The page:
If you have questions or problems, talk with your doctor or other healthcare provider. You can ask your doctor or pharmacist for the information about metformin hydrochloride extended – release tablets that is written for healthcare professionals. Medicines are sometimes prescribed for purposes other than those listed in a patient information leaflet. Do not use metformin hydrochloride extended – release tablets for a condition for which it was not prescribed. Do not share your medicine with other people.

Call your doctor for medical advice about side effects. You may report side effects to FDA at 1-800-FDA-1088.

* All trademark names are the property of their respective owners.

Distributed by:
Sun Pharmaceutical Industries, Inc.
Cranbury, NJ 08512

Please review the manufacturer’s complete drug information available from the FDA at: www.fda.gov.

Permanent link: http://dailymed.nlm.nih.gov/dailymed/drugInfo.cfm?setid=41a8bb80-7b0b-476c-8134-5d161c3239c8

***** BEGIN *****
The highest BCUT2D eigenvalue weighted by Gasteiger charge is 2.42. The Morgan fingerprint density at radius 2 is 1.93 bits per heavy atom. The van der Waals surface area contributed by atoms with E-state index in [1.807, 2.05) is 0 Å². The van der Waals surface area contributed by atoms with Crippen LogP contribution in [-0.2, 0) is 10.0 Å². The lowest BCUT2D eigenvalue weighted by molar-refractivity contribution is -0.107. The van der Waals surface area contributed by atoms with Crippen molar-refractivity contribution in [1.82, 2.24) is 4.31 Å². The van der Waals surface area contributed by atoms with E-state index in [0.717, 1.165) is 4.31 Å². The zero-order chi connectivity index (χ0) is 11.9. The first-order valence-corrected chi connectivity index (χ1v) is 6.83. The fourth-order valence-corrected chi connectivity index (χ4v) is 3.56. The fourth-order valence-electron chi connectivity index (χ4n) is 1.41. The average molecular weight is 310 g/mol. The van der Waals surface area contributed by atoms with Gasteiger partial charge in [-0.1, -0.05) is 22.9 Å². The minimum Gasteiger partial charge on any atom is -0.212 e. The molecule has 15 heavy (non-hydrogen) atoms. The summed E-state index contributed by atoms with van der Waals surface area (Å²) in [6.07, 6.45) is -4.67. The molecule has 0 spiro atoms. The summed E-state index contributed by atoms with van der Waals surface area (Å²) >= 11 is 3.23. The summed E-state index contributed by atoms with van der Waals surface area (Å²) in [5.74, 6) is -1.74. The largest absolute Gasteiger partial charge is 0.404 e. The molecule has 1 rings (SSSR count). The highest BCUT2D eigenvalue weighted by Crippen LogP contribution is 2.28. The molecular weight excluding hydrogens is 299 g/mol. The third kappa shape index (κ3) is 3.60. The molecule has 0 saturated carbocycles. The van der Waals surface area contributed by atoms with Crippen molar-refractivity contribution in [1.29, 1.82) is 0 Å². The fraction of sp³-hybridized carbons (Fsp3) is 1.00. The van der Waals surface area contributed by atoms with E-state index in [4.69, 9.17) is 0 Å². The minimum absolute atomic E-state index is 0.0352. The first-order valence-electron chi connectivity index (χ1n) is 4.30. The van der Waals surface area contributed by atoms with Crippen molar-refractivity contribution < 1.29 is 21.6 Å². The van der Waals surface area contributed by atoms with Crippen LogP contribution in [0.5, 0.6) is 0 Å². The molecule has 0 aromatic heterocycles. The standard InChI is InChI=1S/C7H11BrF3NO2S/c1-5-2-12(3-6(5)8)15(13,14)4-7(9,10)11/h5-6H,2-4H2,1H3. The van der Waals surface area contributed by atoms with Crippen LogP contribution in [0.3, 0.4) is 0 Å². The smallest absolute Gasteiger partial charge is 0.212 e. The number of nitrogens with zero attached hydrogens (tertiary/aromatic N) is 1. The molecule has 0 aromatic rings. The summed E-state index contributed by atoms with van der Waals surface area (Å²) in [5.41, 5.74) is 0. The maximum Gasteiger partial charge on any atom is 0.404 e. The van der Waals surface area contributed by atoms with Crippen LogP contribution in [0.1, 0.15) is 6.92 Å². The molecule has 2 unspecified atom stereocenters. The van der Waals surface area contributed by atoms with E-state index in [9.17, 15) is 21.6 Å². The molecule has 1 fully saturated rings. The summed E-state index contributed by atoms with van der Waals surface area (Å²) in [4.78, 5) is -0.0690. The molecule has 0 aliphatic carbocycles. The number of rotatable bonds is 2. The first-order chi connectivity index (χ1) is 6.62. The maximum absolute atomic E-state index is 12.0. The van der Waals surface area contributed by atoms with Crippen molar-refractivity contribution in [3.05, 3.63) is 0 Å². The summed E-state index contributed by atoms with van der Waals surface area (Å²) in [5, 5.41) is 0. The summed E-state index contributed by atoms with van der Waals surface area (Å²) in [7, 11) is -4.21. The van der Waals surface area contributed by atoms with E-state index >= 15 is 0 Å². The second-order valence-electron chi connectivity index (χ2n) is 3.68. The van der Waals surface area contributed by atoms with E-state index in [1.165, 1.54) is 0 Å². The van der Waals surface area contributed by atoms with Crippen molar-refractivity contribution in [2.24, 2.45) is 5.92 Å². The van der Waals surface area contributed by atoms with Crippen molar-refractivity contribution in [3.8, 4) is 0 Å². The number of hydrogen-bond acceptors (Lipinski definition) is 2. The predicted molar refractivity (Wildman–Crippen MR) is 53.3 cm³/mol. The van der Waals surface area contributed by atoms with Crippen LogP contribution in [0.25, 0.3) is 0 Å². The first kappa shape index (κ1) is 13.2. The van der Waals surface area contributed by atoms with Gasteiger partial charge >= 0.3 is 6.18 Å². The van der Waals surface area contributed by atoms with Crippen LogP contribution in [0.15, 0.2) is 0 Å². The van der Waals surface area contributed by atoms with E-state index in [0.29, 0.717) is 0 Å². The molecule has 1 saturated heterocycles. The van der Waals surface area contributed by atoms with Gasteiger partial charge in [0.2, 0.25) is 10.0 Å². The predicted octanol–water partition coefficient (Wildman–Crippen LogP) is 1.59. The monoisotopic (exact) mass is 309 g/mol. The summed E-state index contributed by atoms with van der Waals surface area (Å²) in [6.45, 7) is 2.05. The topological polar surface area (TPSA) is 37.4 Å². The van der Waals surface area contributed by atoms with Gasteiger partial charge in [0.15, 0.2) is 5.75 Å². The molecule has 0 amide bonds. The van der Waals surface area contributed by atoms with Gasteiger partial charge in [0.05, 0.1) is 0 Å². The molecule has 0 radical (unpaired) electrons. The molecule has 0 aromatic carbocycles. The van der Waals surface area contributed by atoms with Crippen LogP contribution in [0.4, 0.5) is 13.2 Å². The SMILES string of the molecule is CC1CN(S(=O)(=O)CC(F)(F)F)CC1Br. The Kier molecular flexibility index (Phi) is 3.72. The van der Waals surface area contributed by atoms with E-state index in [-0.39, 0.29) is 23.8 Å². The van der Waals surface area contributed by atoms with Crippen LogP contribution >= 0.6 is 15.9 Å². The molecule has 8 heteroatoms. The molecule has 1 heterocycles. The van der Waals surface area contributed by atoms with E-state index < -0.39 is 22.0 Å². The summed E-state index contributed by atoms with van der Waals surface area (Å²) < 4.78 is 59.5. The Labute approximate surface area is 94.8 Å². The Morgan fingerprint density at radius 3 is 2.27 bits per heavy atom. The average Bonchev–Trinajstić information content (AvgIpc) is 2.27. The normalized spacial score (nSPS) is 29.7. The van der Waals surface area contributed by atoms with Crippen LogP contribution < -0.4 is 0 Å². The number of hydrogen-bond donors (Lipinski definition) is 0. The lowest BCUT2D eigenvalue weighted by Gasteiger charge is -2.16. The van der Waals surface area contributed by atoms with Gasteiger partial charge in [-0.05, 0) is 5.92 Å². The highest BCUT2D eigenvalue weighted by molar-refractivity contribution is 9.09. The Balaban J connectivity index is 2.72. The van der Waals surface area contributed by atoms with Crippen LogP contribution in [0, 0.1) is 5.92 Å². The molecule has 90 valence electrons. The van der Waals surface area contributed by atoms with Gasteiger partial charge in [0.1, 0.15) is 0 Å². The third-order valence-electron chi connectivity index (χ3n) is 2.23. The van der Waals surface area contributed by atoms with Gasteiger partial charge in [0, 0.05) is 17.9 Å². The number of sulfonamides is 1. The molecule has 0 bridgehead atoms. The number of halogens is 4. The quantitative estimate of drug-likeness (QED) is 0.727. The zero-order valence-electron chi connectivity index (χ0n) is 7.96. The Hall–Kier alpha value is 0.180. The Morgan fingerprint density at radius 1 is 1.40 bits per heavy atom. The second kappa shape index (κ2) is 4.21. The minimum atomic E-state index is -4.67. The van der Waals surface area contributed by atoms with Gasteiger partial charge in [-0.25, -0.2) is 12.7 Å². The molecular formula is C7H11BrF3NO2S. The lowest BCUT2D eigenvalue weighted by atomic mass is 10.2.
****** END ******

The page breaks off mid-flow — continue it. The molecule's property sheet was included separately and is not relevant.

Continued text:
Package Label.Principal Display – 500mg 120ct

About Us

Family Medicine

Family MedicineIn 2024 our team of doctors and nurses provide a comprehensive range of family planning services. Our doctors have expertise in antenatal care, preconception planning, and STD checks. Contraceptive advice including Mirena and Implanon insertion is available.

  • Early detection of illness;
  • Family planning;
  • Promotion of healthy lifestyle;
  • Skin cancer checks;
  • Sports injuries;
  • Weight reduction;
  • Workers compensation and third party.

  • Children's Health